Wednesday January 10, 2018
Canadian who survived California wildfires forced from home by deadly mudslides
more stories from this episode
- Canadian who survived California wildfires forced from home by deadly mudslides
- This lawmaker wants to create a panel that could assess the 'mental capacity' of a president
- This Pakistani journalist narrowly escaped abduction by armed men on the highway
- Clever crossword constructor Maura Jacobson remembered for her wit and puns
- January 10, 2018 episode transcript
- Full Episode
Less than a month after raging wildfires forced Ben Hyatt from his California home, he and his family had to flee to safety again.
The Canadian-born man and his family were rescued by firefighters on Tuesday after their Montecito, Calif., home was partially submerged in a mudslide.
"Everyone's OK," Hyatt told As It Happens host Carol Off. "I think we're just a little shell-shocked."
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Hyatt was born in London, Ont., and grew up in Fort McMurray, Alta., before moving to California.
Last month, his community was evacuated amid the state's raging wildfires, which stripped the hills of their trees, leaving them ripe for mudslides.
'I heard a whoosh and the house started to shake and instantly there was three feet of mud all around our house.' - Ben Hyatt, California resident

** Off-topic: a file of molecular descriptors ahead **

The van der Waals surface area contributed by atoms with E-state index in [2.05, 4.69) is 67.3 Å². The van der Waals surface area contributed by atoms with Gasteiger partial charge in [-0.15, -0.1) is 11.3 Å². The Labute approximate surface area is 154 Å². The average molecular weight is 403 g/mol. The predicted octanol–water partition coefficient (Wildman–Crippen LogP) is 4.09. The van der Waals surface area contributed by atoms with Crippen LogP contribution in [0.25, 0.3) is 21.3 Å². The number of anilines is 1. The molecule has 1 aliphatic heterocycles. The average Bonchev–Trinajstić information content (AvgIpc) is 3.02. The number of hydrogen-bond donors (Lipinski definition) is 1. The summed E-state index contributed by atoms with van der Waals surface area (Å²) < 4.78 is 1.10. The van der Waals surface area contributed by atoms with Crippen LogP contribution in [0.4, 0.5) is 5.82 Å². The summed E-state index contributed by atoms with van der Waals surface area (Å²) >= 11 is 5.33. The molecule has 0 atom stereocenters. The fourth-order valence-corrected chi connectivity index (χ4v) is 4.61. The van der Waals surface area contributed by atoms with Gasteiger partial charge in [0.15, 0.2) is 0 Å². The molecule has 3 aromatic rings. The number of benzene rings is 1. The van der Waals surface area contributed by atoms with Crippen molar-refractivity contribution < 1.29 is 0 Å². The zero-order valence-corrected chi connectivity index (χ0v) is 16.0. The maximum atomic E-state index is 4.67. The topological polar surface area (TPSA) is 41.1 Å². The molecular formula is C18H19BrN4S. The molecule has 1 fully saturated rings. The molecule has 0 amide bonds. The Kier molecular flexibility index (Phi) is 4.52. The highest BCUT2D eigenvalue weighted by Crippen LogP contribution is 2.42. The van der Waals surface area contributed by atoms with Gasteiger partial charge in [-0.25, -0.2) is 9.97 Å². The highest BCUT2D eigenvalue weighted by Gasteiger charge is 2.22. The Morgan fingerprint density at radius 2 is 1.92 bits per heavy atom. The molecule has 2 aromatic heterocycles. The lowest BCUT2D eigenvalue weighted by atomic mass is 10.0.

He said he was asleep on his couch when flickering lights awoke him at 2:30 a.m. on Tuesday.
He looked up and saw bright orange lights in the skylight above him. He later learned it was caused by natural gas explosions.
"And then it really, really started raining — just crazy, crazy rain," he said.
The torrential downpour only lasted a few minutes, he said.
"Within three minutes of that, all of a sudden I heard a whoosh and the house started to shake and instantly there was three feet of mud all around our house."
Hyatt immediately woke up his eight-year-old son and put him on the top bunk of his bunk bed. The house has no second floor and his seven-year-old daughter was away at a sleepover.
"It was black outside. All we saw was rising mud all around," he said. "We have all glass doors along the back of our house and just saw the mud rising and the doors buckling."
He and his wife started piling furniture against the glass doors. They feared the mud would keep climbing and they'd have no way of escaping to the roof.
"Things all of a sudden got really calm," he said. "It continued to rain, but it got calm and the mud stopped rising."
When the sun came up at around 6:30 a.m., firefighters started making their way through Hyatt's neighbourhood. They helped Hyatt and his family out of their mud-caked home.
The yard, he said, was almost unrecognizable. Hedges and cars were washed away, and an errant washing machine somehow ended up in the front of his house.
"My son is OK. He was very brave. The fireman carried him out on his back, which was awesome and I carried our 80-lb lap dog out," he said.
The family have since moved to safer ground in Pismo Beach, Calif., but Hyatt said several people in his town remain unaccounted for.
"We know a lot of people in this town," he said. "It's very sad."